“Thanks” I said. I knew she was feeling sad at the thought of saying goodbye to me once again. But she would never hold on to us for selfish reasons.

“Sure, we can look at that coat tomorrow, and if it needs any alterations, I can get that done. Go move on with your life my dear,” she said.

I was wearing my new grey wool coat when I said goodbye to my mother at Dublin airport for the second time.  As I went to the plane, a news photographer from the Evening Herald snapped my picture—Mammy sent me a copy from the newspaper later. I took the window seat so I could shed my tears and look down on the patchwork of green beauty below. As I left this beautiful land that had held such love and misery for me, I reflected on my mother’s unselfish courage and generosity of spirit. I felt torn between two worlds.

Back in New York I slept on my sister’s living room couch and went looking for a job, post haste. As luck would have it, I found a job at an advertising agency down around UN Plaza. The office manager, an unfriendly older lady, was very demanding and I did everything I could to learn the advertising business. Connecting up with old friends on the weekend, I headed out to a dance where I met a charming, tall and good-looking man with piercing brown eyes that seemed to see into my soul. His name was Richard: Good manners blended with an educated mind were impressive to this just-off-the-boat immigrant. Authors’ names like Joyce and Keats rolled off his tongue. I was impressed.

He had been in a Catholic seminary, taught at a Catholic boy’s school in New York and I found out later, had been fired.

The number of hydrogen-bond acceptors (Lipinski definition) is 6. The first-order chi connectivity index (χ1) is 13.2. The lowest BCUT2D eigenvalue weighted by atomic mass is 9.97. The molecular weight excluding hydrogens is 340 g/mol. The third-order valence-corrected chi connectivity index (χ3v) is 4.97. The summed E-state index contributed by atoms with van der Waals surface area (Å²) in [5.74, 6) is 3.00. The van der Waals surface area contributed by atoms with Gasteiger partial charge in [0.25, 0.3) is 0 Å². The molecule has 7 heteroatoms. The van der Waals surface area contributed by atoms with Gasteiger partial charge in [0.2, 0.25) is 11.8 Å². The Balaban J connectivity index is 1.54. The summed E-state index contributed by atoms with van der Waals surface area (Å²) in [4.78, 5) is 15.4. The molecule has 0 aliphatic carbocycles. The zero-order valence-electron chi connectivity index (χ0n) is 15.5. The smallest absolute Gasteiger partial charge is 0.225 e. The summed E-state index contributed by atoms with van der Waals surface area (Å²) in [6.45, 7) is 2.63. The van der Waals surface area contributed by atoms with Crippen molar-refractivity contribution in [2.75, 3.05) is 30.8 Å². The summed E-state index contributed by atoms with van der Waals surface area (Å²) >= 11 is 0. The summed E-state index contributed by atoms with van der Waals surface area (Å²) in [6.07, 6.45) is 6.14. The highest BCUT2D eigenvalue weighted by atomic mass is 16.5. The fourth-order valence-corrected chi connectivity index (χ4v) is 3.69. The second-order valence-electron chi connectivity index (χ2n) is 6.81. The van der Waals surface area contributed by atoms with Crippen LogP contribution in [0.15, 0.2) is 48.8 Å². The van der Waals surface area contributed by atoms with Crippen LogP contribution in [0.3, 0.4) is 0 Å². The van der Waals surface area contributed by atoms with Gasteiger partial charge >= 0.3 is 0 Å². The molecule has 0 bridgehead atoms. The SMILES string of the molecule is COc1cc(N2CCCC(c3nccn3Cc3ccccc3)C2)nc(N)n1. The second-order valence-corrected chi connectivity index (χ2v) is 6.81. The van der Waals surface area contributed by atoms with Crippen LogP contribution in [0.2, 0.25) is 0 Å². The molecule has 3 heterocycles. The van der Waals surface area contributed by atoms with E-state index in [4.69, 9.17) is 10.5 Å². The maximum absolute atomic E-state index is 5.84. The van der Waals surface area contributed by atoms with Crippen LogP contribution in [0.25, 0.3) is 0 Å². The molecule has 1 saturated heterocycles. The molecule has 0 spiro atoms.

After a few dates, I realized he was a troubled soul. He wanted to argue with everyone he met. His heated arguments about religion and the shooting of President Kennedy were constant and out of line. I told him I would not be able to see him again, but he would not take “no” for an answer. He called on the phone at all hours of the night and arrived at the apartment wanting to come inside.

My girlfriends advised me to call the police or move out. I warned my friends not to give Richard any information about my whereabouts. Someone gave him my work number. “I didn’t think he would find you,” she said later. She didn’t know Richard as well as I did.

I was typing away at my desk when the phone rang. The office manager was speaking to someone. I heard her giving directions to the office, the business hours, etc. My heart started to pound. It was my first week on the job, the manager was looking at me and I just knew it was Richard on the other end. When she got off the phone, I told her I was trying to avoid this guy, but could not get rid of him. Suddenly, the door opened, and there was Richard with a broad smile on his face.

“Joan, I just want to talk to you.”

“You will get me fired,” I protested.

“Just see me one last time,” he demanded.  Next thing, the door opened and my two big bosses came in. I begged Richard to leave. He left. But I knew he would be outside. I confided in the office manager, who understood my fear and promised to stay with me after work. He was outside when we left to go home.

“Joan, I just want to talk.”

“I can’t see you anymore.”

Sitting on a bench at The UN Plaza, I tried to convince him to leave. My manager told him she would call the cops if he refused to leave me alone. He left.

I took the bus home to Queens. As I was walking down the street to the apartment, I turned around and looked back at the elevated train track. Richard was watching me. He started running, and by the time I got to the apartment building he was there. Luckily, two neighbors came home from work and convinced him I did not want to be bothered. They stayed outside with me until he decided to leave.

Two Irish friends, Colette and Deirdre knew of my dilemma and invited me to join them on a bus trip across country. Their plan was to hit Chicago, Denver, and Salt Lake City, staying at a YWCA or other hostels along the way. I felt this was an opportunity to put many miles between Richard and myself. Digging deep to find the courage to move out west, I reflected back on my mother’s courage and perseverance. My journey was nothing compared with hers— surviving a truly bad marriage with our alcoholic father and working as a seamstress every day to keep the roof over our heads. She always encouraged her children to forge better lives for themselves.